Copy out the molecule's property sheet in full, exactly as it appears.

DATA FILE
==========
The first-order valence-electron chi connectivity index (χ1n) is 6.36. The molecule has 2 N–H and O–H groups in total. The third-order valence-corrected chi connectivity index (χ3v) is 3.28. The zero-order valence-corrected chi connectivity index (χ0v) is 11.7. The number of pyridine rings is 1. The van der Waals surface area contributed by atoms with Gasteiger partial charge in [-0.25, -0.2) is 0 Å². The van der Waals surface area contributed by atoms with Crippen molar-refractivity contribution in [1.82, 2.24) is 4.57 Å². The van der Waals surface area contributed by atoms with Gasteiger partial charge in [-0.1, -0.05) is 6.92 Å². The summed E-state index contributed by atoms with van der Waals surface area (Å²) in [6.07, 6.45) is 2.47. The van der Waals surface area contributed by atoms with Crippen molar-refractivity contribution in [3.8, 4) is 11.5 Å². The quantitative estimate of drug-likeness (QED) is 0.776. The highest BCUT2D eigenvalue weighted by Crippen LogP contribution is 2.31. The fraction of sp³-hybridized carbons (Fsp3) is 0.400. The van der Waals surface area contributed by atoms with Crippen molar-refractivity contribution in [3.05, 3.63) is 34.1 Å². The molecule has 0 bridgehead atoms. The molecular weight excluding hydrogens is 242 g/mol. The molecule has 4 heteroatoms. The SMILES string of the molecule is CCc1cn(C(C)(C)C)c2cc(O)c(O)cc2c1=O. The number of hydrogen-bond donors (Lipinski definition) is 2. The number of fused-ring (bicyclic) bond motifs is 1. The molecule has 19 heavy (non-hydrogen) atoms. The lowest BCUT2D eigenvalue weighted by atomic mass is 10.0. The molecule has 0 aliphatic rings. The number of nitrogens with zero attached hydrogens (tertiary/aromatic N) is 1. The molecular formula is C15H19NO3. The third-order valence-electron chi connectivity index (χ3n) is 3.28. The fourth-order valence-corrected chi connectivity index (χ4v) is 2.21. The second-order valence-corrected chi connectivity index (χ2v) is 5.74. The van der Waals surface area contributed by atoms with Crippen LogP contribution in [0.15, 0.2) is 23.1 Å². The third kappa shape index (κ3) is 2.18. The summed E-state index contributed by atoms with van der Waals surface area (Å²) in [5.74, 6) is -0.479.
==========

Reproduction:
The first-order valence-electron chi connectivity index (χ1n) is 6.36. The molecule has 2 N–H and O–H groups in total. The third-order valence-corrected chi connectivity index (χ3v) is 3.28. The zero-order valence-corrected chi connectivity index (χ0v) is 11.7. The number of pyridine rings is 1. The van der Waals surface area contributed by atoms with Gasteiger partial charge in [-0.25, -0.2) is 0 Å². The van der Waals surface area contributed by atoms with Crippen molar-refractivity contribution in [1.82, 2.24) is 4.57 Å². The van der Waals surface area contributed by atoms with Gasteiger partial charge in [-0.1, -0.05) is 6.92 Å². The summed E-state index contributed by atoms with van der Waals surface area (Å²) in [6.07, 6.45) is 2.47. The van der Waals surface area contributed by atoms with Crippen molar-refractivity contribution in [3.8, 4) is 11.5 Å². The quantitative estimate of drug-likeness (QED) is 0.776. The highest BCUT2D eigenvalue weighted by Crippen LogP contribution is 2.31. The fraction of sp³-hybridized carbons (Fsp3) is 0.400. The van der Waals surface area contributed by atoms with Crippen molar-refractivity contribution in [3.05, 3.63) is 34.1 Å². The molecule has 0 bridgehead atoms. The molecular weight excluding hydrogens is 242 g/mol. The molecule has 4 heteroatoms. The SMILES string of the molecule is CCc1cn(C(C)(C)C)c2cc(O)c(O)cc2c1=O. The number of hydrogen-bond donors (Lipinski definition) is 2. The number of fused-ring (bicyclic) bond motifs is 1. The molecule has 19 heavy (non-hydrogen) atoms. The lowest BCUT2D eigenvalue weighted by atomic mass is 10.0. The molecule has 0 aliphatic rings. The number of nitrogens with zero attached hydrogens (tertiary/aromatic N) is 1. The molecular formula is C15H19NO3. The third-order valence-electron chi connectivity index (χ3n) is 3.28. The fourth-order valence-corrected chi connectivity index (χ4v) is 2.21. The second-order valence-corrected chi connectivity index (χ2v) is 5.74. The van der Waals surface area contributed by atoms with Crippen LogP contribution in [0.15, 0.2) is 23.1 Å². The third kappa shape index (κ3) is 2.18. The summed E-state index contributed by atoms with van der Waals surface area (Å²) in [5.74, 6) is -0.479.